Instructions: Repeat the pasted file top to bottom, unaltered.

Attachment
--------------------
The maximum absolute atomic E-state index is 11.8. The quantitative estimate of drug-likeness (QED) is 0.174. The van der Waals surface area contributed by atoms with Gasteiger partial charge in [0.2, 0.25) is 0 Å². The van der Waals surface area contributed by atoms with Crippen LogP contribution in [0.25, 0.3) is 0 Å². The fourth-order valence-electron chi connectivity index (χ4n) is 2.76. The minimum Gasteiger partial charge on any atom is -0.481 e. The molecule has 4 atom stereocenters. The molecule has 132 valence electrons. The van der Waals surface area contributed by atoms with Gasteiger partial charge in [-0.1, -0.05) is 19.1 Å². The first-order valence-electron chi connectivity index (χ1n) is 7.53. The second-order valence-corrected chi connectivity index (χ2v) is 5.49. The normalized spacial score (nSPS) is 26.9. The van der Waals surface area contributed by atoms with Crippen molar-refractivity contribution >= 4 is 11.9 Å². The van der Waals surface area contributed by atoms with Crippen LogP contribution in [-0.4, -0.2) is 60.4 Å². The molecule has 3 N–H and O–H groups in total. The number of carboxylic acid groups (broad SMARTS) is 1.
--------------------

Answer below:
The maximum absolute atomic E-state index is 11.8. The quantitative estimate of drug-likeness (QED) is 0.174. The van der Waals surface area contributed by atoms with Gasteiger partial charge in [0.2, 0.25) is 0 Å². The van der Waals surface area contributed by atoms with Crippen LogP contribution in [0.25, 0.3) is 0 Å². The fourth-order valence-electron chi connectivity index (χ4n) is 2.76. The minimum Gasteiger partial charge on any atom is -0.481 e. The molecule has 4 atom stereocenters. The molecule has 132 valence electrons. The van der Waals surface area contributed by atoms with Gasteiger partial charge in [-0.1, -0.05) is 19.1 Å². The first-order valence-electron chi connectivity index (χ1n) is 7.53. The second-order valence-corrected chi connectivity index (χ2v) is 5.49. The normalized spacial score (nSPS) is 26.9. The van der Waals surface area contributed by atoms with Crippen molar-refractivity contribution >= 4 is 11.9 Å². The van der Waals surface area contributed by atoms with Crippen LogP contribution in [-0.4, -0.2) is 60.4 Å². The molecule has 3 N–H and O–H groups in total. The number of carboxylic acid groups (broad SMARTS) is 1.